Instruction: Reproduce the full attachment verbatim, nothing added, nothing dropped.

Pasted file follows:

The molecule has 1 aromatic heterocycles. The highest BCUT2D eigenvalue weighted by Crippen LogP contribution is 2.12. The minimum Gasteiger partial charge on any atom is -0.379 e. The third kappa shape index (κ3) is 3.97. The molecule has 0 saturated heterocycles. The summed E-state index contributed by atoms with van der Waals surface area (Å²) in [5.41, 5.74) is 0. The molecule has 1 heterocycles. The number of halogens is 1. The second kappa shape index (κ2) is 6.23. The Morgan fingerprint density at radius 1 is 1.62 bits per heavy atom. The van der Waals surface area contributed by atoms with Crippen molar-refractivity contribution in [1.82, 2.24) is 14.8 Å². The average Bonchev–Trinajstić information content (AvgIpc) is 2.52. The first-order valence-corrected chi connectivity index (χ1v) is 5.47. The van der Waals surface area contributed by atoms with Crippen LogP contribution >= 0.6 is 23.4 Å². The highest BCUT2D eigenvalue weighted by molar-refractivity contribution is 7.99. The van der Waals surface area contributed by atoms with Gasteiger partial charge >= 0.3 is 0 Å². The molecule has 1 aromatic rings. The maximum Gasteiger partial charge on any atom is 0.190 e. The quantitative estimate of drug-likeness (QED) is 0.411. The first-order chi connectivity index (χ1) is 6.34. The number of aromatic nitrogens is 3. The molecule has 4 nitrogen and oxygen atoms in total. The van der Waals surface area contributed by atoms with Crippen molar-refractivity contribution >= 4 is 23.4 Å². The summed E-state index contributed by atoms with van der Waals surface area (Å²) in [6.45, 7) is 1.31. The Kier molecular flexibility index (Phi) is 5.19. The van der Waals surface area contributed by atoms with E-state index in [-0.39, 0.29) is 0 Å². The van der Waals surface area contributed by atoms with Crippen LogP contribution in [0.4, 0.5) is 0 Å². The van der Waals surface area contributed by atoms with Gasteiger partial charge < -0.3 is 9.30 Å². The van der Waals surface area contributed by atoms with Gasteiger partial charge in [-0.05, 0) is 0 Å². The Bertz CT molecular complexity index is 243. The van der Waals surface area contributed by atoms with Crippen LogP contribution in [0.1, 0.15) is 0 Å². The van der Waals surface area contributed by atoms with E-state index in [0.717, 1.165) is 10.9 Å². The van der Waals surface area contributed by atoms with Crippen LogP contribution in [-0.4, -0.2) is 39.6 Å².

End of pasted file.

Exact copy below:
The molecule has 1 aromatic heterocycles. The highest BCUT2D eigenvalue weighted by Crippen LogP contribution is 2.12. The minimum Gasteiger partial charge on any atom is -0.379 e. The third kappa shape index (κ3) is 3.97. The molecule has 0 saturated heterocycles. The summed E-state index contributed by atoms with van der Waals surface area (Å²) in [5.41, 5.74) is 0. The molecule has 1 heterocycles. The number of halogens is 1. The second kappa shape index (κ2) is 6.23. The Morgan fingerprint density at radius 1 is 1.62 bits per heavy atom. The van der Waals surface area contributed by atoms with Crippen molar-refractivity contribution in [1.82, 2.24) is 14.8 Å². The average Bonchev–Trinajstić information content (AvgIpc) is 2.52. The first-order valence-corrected chi connectivity index (χ1v) is 5.47. The van der Waals surface area contributed by atoms with Crippen LogP contribution >= 0.6 is 23.4 Å². The highest BCUT2D eigenvalue weighted by molar-refractivity contribution is 7.99. The van der Waals surface area contributed by atoms with Gasteiger partial charge >= 0.3 is 0 Å². The molecule has 1 aromatic rings. The maximum Gasteiger partial charge on any atom is 0.190 e. The quantitative estimate of drug-likeness (QED) is 0.411. The first-order chi connectivity index (χ1) is 6.34. The number of aromatic nitrogens is 3. The molecule has 4 nitrogen and oxygen atoms in total. The van der Waals surface area contributed by atoms with Crippen molar-refractivity contribution >= 4 is 23.4 Å². The summed E-state index contributed by atoms with van der Waals surface area (Å²) in [6.45, 7) is 1.31. The Kier molecular flexibility index (Phi) is 5.19. The van der Waals surface area contributed by atoms with E-state index in [-0.39, 0.29) is 0 Å². The van der Waals surface area contributed by atoms with Crippen LogP contribution in [0.4, 0.5) is 0 Å². The van der Waals surface area contributed by atoms with Gasteiger partial charge < -0.3 is 9.30 Å². The van der Waals surface area contributed by atoms with Gasteiger partial charge in [-0.05, 0) is 0 Å². The Bertz CT molecular complexity index is 243. The van der Waals surface area contributed by atoms with Crippen LogP contribution in [0.1, 0.15) is 0 Å². The van der Waals surface area contributed by atoms with E-state index in [0.717, 1.165) is 10.9 Å². The van der Waals surface area contributed by atoms with Crippen LogP contribution in [-0.4, -0.2) is 39.6 Å².